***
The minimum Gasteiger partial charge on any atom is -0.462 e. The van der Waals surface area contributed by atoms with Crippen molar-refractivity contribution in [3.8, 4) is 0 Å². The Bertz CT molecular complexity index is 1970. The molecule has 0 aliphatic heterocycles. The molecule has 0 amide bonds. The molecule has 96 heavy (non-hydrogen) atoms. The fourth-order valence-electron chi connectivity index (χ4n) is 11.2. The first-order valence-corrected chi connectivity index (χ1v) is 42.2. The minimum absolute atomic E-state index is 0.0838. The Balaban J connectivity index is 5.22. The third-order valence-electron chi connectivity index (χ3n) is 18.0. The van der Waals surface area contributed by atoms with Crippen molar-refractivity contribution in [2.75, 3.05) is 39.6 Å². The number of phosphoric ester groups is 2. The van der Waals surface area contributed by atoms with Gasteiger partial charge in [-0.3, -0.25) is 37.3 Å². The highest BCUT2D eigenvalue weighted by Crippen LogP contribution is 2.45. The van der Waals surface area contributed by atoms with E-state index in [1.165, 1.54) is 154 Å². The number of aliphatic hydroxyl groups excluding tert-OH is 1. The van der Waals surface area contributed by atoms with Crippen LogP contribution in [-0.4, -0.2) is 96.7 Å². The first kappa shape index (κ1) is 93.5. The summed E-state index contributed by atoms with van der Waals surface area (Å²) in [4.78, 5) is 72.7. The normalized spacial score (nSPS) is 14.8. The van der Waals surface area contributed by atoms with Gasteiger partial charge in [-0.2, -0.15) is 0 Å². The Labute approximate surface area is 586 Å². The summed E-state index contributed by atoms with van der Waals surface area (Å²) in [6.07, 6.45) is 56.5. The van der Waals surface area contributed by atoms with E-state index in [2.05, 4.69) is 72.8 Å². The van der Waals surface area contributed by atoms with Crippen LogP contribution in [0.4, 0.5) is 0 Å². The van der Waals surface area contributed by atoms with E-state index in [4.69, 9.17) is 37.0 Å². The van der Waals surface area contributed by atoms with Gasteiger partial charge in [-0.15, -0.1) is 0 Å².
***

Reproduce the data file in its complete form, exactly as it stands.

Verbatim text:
The minimum Gasteiger partial charge on any atom is -0.462 e. The van der Waals surface area contributed by atoms with Crippen molar-refractivity contribution in [3.8, 4) is 0 Å². The Bertz CT molecular complexity index is 1970. The molecule has 0 aliphatic heterocycles. The molecule has 0 amide bonds. The molecule has 96 heavy (non-hydrogen) atoms. The fourth-order valence-electron chi connectivity index (χ4n) is 11.2. The first-order valence-corrected chi connectivity index (χ1v) is 42.2. The minimum absolute atomic E-state index is 0.0838. The Balaban J connectivity index is 5.22. The third-order valence-electron chi connectivity index (χ3n) is 18.0. The van der Waals surface area contributed by atoms with Crippen molar-refractivity contribution in [2.75, 3.05) is 39.6 Å². The number of phosphoric ester groups is 2. The van der Waals surface area contributed by atoms with Gasteiger partial charge in [-0.3, -0.25) is 37.3 Å². The highest BCUT2D eigenvalue weighted by Crippen LogP contribution is 2.45. The van der Waals surface area contributed by atoms with E-state index in [1.165, 1.54) is 154 Å². The number of aliphatic hydroxyl groups excluding tert-OH is 1. The van der Waals surface area contributed by atoms with Crippen LogP contribution in [-0.4, -0.2) is 96.7 Å². The first kappa shape index (κ1) is 93.5. The summed E-state index contributed by atoms with van der Waals surface area (Å²) in [4.78, 5) is 72.7. The normalized spacial score (nSPS) is 14.8. The van der Waals surface area contributed by atoms with Gasteiger partial charge in [-0.2, -0.15) is 0 Å². The Labute approximate surface area is 586 Å². The summed E-state index contributed by atoms with van der Waals surface area (Å²) in [6.07, 6.45) is 56.5. The van der Waals surface area contributed by atoms with E-state index in [2.05, 4.69) is 72.8 Å². The van der Waals surface area contributed by atoms with Crippen LogP contribution in [0.4, 0.5) is 0 Å². The van der Waals surface area contributed by atoms with E-state index in [4.69, 9.17) is 37.0 Å². The van der Waals surface area contributed by atoms with Gasteiger partial charge in [-0.15, -0.1) is 0 Å².